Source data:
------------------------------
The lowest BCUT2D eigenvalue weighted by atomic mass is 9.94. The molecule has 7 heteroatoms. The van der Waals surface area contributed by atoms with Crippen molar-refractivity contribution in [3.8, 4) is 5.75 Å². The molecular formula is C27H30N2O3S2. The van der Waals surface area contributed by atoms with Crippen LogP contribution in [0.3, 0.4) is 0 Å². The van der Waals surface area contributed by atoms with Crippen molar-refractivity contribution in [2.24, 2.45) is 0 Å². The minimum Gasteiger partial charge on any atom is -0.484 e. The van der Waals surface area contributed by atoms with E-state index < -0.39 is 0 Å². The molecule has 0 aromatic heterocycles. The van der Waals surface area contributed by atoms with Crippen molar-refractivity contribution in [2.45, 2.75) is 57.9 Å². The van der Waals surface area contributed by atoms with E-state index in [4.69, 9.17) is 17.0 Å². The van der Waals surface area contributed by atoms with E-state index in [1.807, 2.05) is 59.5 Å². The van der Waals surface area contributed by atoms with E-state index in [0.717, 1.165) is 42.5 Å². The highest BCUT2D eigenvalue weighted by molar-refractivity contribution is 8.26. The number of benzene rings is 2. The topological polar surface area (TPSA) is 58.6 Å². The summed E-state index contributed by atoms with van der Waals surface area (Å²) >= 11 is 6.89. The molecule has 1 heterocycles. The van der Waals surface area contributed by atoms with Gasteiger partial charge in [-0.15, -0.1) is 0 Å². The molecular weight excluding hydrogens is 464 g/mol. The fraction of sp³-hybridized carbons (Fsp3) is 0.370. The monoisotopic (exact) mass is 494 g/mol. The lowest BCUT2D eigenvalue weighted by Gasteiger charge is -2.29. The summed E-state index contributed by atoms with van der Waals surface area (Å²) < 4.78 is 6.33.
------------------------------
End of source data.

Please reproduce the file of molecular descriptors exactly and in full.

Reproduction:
The lowest BCUT2D eigenvalue weighted by atomic mass is 9.94. The molecule has 7 heteroatoms. The van der Waals surface area contributed by atoms with Crippen molar-refractivity contribution in [3.8, 4) is 5.75 Å². The molecular formula is C27H30N2O3S2. The van der Waals surface area contributed by atoms with Crippen LogP contribution in [0.3, 0.4) is 0 Å². The van der Waals surface area contributed by atoms with Crippen molar-refractivity contribution in [2.24, 2.45) is 0 Å². The minimum Gasteiger partial charge on any atom is -0.484 e. The van der Waals surface area contributed by atoms with E-state index < -0.39 is 0 Å². The molecule has 0 aromatic heterocycles. The van der Waals surface area contributed by atoms with Crippen molar-refractivity contribution in [2.45, 2.75) is 57.9 Å². The van der Waals surface area contributed by atoms with E-state index in [4.69, 9.17) is 17.0 Å². The van der Waals surface area contributed by atoms with E-state index in [1.807, 2.05) is 59.5 Å². The van der Waals surface area contributed by atoms with E-state index in [0.717, 1.165) is 42.5 Å². The highest BCUT2D eigenvalue weighted by molar-refractivity contribution is 8.26. The number of benzene rings is 2. The topological polar surface area (TPSA) is 58.6 Å². The summed E-state index contributed by atoms with van der Waals surface area (Å²) >= 11 is 6.89. The molecule has 1 heterocycles. The van der Waals surface area contributed by atoms with Gasteiger partial charge in [-0.15, -0.1) is 0 Å². The molecular weight excluding hydrogens is 464 g/mol. The fraction of sp³-hybridized carbons (Fsp3) is 0.370. The monoisotopic (exact) mass is 494 g/mol. The lowest BCUT2D eigenvalue weighted by Gasteiger charge is -2.29. The summed E-state index contributed by atoms with van der Waals surface area (Å²) < 4.78 is 6.33.